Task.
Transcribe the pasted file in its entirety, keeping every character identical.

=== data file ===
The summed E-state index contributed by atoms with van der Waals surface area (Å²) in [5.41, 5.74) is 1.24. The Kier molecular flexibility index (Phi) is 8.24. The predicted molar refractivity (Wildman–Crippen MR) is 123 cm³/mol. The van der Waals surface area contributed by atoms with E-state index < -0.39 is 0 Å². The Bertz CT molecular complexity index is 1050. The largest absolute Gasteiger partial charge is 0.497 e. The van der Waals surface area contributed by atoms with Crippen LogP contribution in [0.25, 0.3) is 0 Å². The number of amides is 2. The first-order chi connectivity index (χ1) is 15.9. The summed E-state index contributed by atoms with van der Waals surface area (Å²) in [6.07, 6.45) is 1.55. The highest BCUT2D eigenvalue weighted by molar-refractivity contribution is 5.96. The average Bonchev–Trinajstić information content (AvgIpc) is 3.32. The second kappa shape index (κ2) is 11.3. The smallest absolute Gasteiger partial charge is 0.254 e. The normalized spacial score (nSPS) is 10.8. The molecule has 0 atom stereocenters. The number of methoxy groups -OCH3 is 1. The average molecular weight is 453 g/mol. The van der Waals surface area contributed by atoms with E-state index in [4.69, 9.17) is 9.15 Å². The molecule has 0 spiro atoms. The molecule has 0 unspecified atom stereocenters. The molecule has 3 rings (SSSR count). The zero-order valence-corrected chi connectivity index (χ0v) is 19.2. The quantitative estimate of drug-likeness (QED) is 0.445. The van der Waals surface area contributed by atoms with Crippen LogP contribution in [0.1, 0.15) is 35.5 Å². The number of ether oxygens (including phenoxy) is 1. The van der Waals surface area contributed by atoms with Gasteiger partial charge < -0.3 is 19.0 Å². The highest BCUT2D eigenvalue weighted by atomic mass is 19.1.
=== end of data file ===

The summed E-state index contributed by atoms with van der Waals surface area (Å²) in [5.41, 5.74) is 1.24. The Kier molecular flexibility index (Phi) is 8.24. The predicted molar refractivity (Wildman–Crippen MR) is 123 cm³/mol. The van der Waals surface area contributed by atoms with E-state index < -0.39 is 0 Å². The Bertz CT molecular complexity index is 1050. The largest absolute Gasteiger partial charge is 0.497 e. The van der Waals surface area contributed by atoms with Crippen LogP contribution in [0.25, 0.3) is 0 Å². The number of amides is 2. The first-order chi connectivity index (χ1) is 15.9. The summed E-state index contributed by atoms with van der Waals surface area (Å²) in [6.07, 6.45) is 1.55. The highest BCUT2D eigenvalue weighted by molar-refractivity contribution is 5.96. The average Bonchev–Trinajstić information content (AvgIpc) is 3.32. The second kappa shape index (κ2) is 11.3. The smallest absolute Gasteiger partial charge is 0.254 e. The normalized spacial score (nSPS) is 10.8. The molecule has 0 atom stereocenters. The number of methoxy groups -OCH3 is 1. The average molecular weight is 453 g/mol. The van der Waals surface area contributed by atoms with E-state index in [4.69, 9.17) is 9.15 Å². The molecule has 0 spiro atoms. The molecule has 0 unspecified atom stereocenters. The molecule has 3 rings (SSSR count). The zero-order valence-corrected chi connectivity index (χ0v) is 19.2. The quantitative estimate of drug-likeness (QED) is 0.445. The van der Waals surface area contributed by atoms with Crippen LogP contribution in [0.1, 0.15) is 35.5 Å². The number of ether oxygens (including phenoxy) is 1. The van der Waals surface area contributed by atoms with Gasteiger partial charge < -0.3 is 19.0 Å². The highest BCUT2D eigenvalue weighted by atomic mass is 19.1.